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De Arias v. Saul

United States District Court, C.D. California

October 16, 2019

SUSANA OROPEZA DE ARIAS, obo MARCO ANTONIAS A. L., [1]Plaintiff,
v.
ANDREW M. SAUL, Commissioner of Social Security, [2]Defendant.

          MEMORANDUM OPINION AND ORDER AFFIRMING DECISION OF THE COMMISSIONER

          ALEXANDER F. MacKINNON UNITED STATES MAGISTRATE JUDGE.

         Susana Oropeza De Arias filed this action on behalf of the decedent, Marco Antonias A. L., seeking review of the Commissioner's final decision denying Plaintiff's applications for disability insurance benefits and supplemental security income. In accordance with the Court's case management order, the parties have filed memorandum briefs addressing the merits of the disputed issues. The matter is now ready for decision.

         BACKGROUND

         Plaintiff applied for disability insurance benefits and supplemental security income, alleging disability since September 19, 2014. Plaintiff's applications were denied initially and upon reconsideration. (Administrative Record [“AR”] 114-118, 124-128.) A hearing took place on May 12, 2017 before an Administrative Law Judge (“ALJ”). Plaintiff, who was represented by counsel, and a vocational expert (“VE”) testified at the hearing. (AR 37-75.)

         In a decision dated February 5, 2018, the ALJ found that Plaintiff suffered from the following severe impairments: degenerative disc desiccation at ¶ 3-4, L4-5, and L5-S1 with mild to moderate spinal canal and bilateral neural foraminal stenosis; degenerative disc disease of the cervical spine; and right and left shoulder impingement. (AR 23.) The ALJ determined that Plaintiff's residual functional capacity (“RFC”) included the ability to perform light work with the following limitations: he is able to lift, carry push and pull 20 pounds occasionally and 10 pound frequently; sit and stand/walk six hours in an eight-hour workday with normal breaks; frequently climb ramps and stairs; occasionally climb ropes, ladders, and scaffolds; frequently balance stoop, kneel, crouch, and crawl; should avoid concentrated exposure to hazards and vibration; and frequently reach bilaterally in all directions. (AR 24.) Relying on the testimony of the VE, the ALJ concluded that Plaintiff could perform his past relevant work. Accordingly, the ALJ concluded that Plaintiff was not disabled. (AR 30-31.)

         The Appeals Council subsequently denied Plaintiff's request for review (AR 1-8), rendering the ALJ's decision the final decision of the Commissioner.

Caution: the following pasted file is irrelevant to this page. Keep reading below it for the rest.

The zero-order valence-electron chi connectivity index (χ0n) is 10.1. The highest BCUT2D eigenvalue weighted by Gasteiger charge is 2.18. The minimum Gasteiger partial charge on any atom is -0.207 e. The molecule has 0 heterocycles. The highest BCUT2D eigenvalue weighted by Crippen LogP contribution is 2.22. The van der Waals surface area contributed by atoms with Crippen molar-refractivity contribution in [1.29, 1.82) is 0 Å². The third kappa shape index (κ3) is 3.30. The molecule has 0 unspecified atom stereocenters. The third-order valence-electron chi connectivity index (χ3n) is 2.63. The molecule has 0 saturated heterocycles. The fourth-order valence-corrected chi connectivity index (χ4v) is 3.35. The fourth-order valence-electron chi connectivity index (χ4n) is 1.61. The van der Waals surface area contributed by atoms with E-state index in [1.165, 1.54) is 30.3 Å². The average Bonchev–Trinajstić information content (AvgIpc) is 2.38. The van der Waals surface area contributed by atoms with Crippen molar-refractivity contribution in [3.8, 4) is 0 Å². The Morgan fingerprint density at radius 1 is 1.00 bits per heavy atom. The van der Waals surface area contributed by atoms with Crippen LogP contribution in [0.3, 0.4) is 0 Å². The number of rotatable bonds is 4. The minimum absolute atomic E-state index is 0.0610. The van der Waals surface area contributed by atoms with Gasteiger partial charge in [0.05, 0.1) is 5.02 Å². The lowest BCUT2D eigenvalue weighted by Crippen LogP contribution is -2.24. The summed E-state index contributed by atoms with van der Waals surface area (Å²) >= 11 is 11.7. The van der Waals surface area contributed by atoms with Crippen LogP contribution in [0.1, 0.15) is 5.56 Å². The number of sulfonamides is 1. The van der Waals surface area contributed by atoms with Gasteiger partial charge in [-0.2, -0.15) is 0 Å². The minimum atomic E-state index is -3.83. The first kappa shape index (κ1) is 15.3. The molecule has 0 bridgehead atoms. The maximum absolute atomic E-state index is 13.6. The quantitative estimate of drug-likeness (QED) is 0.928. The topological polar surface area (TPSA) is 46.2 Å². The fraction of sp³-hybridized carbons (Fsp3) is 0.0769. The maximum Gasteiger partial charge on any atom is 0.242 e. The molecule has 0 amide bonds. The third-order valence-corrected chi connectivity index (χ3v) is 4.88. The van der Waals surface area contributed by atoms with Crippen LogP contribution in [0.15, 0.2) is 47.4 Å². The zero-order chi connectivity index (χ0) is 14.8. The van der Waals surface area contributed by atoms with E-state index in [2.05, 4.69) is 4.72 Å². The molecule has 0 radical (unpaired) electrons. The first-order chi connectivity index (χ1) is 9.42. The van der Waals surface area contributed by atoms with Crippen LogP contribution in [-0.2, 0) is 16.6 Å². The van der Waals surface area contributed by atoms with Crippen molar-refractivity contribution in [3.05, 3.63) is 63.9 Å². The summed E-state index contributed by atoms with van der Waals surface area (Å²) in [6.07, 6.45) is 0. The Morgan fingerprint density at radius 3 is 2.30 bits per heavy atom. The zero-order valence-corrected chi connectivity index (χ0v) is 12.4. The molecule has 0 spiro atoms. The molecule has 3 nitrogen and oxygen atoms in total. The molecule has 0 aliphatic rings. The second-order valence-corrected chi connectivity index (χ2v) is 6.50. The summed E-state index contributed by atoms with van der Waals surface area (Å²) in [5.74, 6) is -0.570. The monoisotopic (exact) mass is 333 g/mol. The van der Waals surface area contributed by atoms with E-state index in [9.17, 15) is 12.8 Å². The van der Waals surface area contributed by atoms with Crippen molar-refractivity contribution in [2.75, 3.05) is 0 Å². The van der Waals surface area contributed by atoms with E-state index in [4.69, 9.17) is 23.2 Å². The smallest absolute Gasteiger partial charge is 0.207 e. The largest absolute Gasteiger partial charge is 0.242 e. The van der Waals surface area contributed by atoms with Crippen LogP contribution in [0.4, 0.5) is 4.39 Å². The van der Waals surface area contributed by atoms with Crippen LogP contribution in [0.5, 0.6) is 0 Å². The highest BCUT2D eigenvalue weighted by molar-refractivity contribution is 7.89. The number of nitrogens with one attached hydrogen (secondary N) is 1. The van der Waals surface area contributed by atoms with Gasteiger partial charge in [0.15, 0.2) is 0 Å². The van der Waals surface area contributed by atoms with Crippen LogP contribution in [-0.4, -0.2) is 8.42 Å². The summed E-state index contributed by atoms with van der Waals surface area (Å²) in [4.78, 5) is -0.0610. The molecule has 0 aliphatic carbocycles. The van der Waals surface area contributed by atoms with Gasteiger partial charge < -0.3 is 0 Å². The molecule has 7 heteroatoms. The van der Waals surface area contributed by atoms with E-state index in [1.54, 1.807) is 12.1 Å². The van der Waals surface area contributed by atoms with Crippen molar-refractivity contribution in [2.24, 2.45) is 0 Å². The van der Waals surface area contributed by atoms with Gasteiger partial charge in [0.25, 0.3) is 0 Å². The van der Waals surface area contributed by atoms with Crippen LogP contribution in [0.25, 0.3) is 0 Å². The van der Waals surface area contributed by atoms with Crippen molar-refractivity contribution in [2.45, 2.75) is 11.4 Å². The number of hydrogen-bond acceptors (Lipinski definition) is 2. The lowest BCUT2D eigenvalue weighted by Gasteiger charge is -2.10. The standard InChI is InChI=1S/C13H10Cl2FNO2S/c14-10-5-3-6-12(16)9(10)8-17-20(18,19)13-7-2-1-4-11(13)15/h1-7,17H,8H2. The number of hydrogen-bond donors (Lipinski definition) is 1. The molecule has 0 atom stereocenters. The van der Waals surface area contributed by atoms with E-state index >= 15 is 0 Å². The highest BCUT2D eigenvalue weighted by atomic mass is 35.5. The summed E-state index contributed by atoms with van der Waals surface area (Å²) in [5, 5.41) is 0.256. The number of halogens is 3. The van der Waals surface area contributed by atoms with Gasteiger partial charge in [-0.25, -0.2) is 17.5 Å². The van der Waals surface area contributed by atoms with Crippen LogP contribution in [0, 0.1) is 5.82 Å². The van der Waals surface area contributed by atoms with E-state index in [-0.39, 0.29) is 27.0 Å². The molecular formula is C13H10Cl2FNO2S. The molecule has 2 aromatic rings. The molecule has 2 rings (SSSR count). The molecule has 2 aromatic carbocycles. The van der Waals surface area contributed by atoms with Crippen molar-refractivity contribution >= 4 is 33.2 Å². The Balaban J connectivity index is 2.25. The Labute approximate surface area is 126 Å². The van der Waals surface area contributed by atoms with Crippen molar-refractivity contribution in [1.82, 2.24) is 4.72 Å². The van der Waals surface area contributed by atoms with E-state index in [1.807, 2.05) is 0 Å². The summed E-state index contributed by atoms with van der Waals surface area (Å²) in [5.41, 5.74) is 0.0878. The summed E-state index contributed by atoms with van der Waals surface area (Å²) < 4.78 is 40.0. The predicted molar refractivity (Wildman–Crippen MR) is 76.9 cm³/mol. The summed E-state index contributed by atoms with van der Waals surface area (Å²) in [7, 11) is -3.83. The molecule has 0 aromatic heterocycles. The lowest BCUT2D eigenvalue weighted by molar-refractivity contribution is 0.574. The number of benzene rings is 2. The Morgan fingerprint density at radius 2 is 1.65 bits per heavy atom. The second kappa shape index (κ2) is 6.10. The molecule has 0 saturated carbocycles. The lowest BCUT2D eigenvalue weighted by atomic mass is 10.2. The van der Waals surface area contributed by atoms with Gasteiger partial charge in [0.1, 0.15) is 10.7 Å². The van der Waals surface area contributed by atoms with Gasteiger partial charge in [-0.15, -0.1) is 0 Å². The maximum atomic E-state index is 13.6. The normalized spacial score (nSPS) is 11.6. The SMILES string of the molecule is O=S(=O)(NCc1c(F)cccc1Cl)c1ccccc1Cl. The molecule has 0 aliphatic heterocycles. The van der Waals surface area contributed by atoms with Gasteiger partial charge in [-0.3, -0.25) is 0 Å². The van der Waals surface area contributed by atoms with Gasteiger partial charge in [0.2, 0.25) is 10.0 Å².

DISPUTED ISSUES

         1. Whether the ALJ properly considered the evidence in assessing Plaintiff's RFC.

         2. Whether the ALJ properly rejected Plaintiff's subjective complaints.

         STANDARD OF REVIEW

         Under 42 U.S.C. § 405(g), this Court reviews the Commissioner's decision to determine whether the Commissioner's findings are supported by substantial evidence and whether the proper legal standards were applied. See Treichler v. Comm'r of Soc. Sec. Admin., 775 F.3d 1090, 1098 (9th Cir. 2014). Substantial evidence means “more than a mere scintilla” but less than a preponderance. See Richardson v. Perales, 402 U.S. 389, 401 (1971); Lingenfelter v. Astrue, 504 F.3d 1028, 1035 (9th Cir. 2007). Substantial evidence is “such relevant evidence as a reasonable mind might accept as adequate to support a conclusion.” Richardson, 402 U.S. at 401. This Court must review the record as a whole, weighing both the evidence that supports and the evidence that detracts from the Commissioner's conclusion. Lingenfelter, 504 F.3d at 1035. Where evidence is susceptible of more than one rational interpretation, the Commissioner's decision must be upheld. See Orn v. Astrue, 495 F.3d 625, 630 (9th Cir. 2007).

         DISCUSSION

         I. Medical Record

         The ALJ summarized the medical record, noting evidence of the medically determinable impairments of left knee bursitis, borderline pes cavus of the right foot, borderline hepatomegaly, hepatic steatosis with periportal sparing, and rash, but found these impairments were not severe. (AR 24, citing AR 439-440, 480, 486.)[3]

         With regard to Plaintiff's severe impairments, the ALJ found that Plaintiff had a history of degenerative changes at the lumbar spine. (AR 25.) The ALJ discussed the October 2014 MRI which revealed degenerative disc desiccation at ¶ 3-4, L4-5, and L5-SI; small central disc protrusion situated on top of a disc bulge at ¶ 4-5 with mild to moderate spinal canal and bilateral neural foraminal stenosis; disc bulge at ¶ 3-4 with mild to moderate bilateral neural foraminal stenosis; and enlarged root sleep cyst associated with right S2 nerve roots within the sacral plexus, of unclear significance. (AR 25, citing AR 367-368.)

         From January 2014 through November 2014, Plaintiff was treated by Philip A. Delgado, M.D., for chronic low back pain. Treatment consisted of prescription pain medication. (AR 26, citing AR 376-381.)

         An x-ray of Plaintiff's cervical spine taken in February 2015 showed narrowing of C6-7. (AR 372.) An x-ray of Plaintiff's bilateral shoulders taken the same date was unremarkable. (AR 373.)

         A June 2015 follow-up examination with Dr. Delgado revealed increased pain in bilateral shoulders. Plaintiff's gait and stance were normal. No other positive findings were noted. Plaintiff was diagnosed with arthralgia of the right and left shoulder region, intervertebral cervical disc disorder, herniated disc at ¶ 3-4 and L4-5, cervical neuritis. (AR 374-375.)

         Dr. Delgado completed a General Medical Evaluation in September 2015. He indicated that Plaintiff exhibited decreased musculoskeletal range of motion and a careful gait, but no ...


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